Circle of Jan Weesop (fl 1640–1653)
This exquisite full-length portrait, painted circa 1650 to 1660, depicts a girl about twelve years old standing in an interior beside a table covered with crimson material bordered with gold. It is a truly majestic scene painted on a grand scale.
The wealth of this girl is apparent and evident in the extraordinary textiles on display – the expensive lace, the dress with its gold and silver detail, and the crimson tablecloth and canopy. Her social background and status in society is further underlined by the whiteness of her skin, the inclusion of the fortified mansion visible through the window, which is perhaps her family estate, and the abundance of jewelery - the expensive pearls around her neck and wrists as matching bracelets, earrings, and her hair was also considered the perfect accompaniment to any outfit. The largest jewel is the diamond brooch and it was almost always pinned on the front of bodice, as we see in our portrait.
The diamond ring on her left finger signifies her engagement; even at the tender age of twelve, during this period a girl is always a potential bride. The left facing stance, suggests that the portrait probably served as a pendant to a portrait of her husband-to-be, in which case he would be inclined towards our right according to the traditional rules of marriage portraiture.
Symbolism is so important in portraiture and it provides a pointed and aspirational narrative that would not have been lost on contemporary viewers of the work. For example, the presence of the family dog, apart from being a charming pictorial device, is a clear allusion to fidelity and to breeding. The rich crimson canopy and table dressing exude sophistication and the plethora of jewels and fine textiles, of course allude to her wealth.
The long-pointed bodice with short bodice sleeves and lace cuffs, off-the-shoulder neckline, shimmering satins, lace collar and cuffs, ribbons, and decorative metallic lace trim were highly fashionable in the 1650’s. As in the decade before, a pearl necklace, often with a matching pair of pearl bracelets Also popular was the long dress with the cartridge pleats at the waist. These skirts were separate from the bodice and hung naturally from the waist without rigid under structures like the farthingales seen in the 16th century, though a bum roll would often be tied on to create a bit of fullness and attractively set off the narrow waist. The exotic plumage of ostrich feathers was another status symbol.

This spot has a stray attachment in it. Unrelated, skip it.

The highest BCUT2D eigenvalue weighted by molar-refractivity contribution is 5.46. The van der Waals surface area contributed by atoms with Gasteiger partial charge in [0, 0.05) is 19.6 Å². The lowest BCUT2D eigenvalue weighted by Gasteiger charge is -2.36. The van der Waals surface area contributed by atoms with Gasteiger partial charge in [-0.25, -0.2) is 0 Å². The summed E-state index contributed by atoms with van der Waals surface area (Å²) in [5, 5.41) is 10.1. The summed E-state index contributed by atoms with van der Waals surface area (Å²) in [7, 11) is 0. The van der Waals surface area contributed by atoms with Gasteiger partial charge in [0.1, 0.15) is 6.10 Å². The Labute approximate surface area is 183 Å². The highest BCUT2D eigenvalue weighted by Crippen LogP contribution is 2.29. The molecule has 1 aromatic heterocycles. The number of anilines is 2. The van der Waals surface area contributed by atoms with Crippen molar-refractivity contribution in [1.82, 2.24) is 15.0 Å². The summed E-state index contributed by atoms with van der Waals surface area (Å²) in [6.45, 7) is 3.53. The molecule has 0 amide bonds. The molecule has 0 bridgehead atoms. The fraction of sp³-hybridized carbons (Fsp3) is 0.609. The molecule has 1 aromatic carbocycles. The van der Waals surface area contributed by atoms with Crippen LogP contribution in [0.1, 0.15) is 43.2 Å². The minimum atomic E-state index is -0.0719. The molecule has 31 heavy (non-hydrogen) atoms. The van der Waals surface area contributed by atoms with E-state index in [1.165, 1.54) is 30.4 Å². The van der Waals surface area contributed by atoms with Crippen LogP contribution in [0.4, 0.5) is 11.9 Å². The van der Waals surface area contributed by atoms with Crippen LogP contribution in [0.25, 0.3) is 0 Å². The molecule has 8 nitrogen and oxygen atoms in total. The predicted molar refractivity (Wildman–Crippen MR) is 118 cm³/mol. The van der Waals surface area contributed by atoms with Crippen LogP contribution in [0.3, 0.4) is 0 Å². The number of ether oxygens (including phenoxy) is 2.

The artist took great effect in rendering surface effects of the fine materials and has embellished the portrait with many fine details such as the 8-winged snapdragon diamond brooch in her hair. The artist was also a supreme colourist – the gold and silver detail on the dress is outstanding.
The work is truly a notable and very beautiful example of mid-17th century portraiture. It is striking for its grand scale and also its quality and age. Held in an antique frame.
Jan Weesop was a portrait painter working in London up to 1653 and was presumed to be of Flemish descent. His career and oeuvre have only recently received the attention that they deserve. Weesop's royalist sympathies may not have been exaggerated, however. The small body of work attributable to Weesop is associated exclusively with staunchly royalist patrons. These include figures such as Elizabeth Murray Countess of Dysart and later Duchess of Lauderdale, but the most prolific patrons are members or allies of the Villiers family. A painting depicts Lord Grandison and Mr Villiers by Weesop, according to a list of 1730. These brothers were the sons of Sir Edward Villiers, the half-brother of the Duke of Buckingham. A further painting, noted in 1730 as Lady Sussex and three children by Weesop is of Anne Villiers, Countess of Sussex, daughter of Buckingham's younger brother, the Earl of Anglesey.
Looked at collectively, the works attributed to him are of a quite recognisable style, particularly in the frequent use of gold decoration on his sitters’ outfits. Had Weesop lived longer he may have presented a challenge to the main portrait painter of the time in England, Sir Peter Lely.
Provenance: UK private collection (Kensington, London)
Measurements: Height 190cm, Width 146cm framed (Height 74.75”, Width 57.5” framed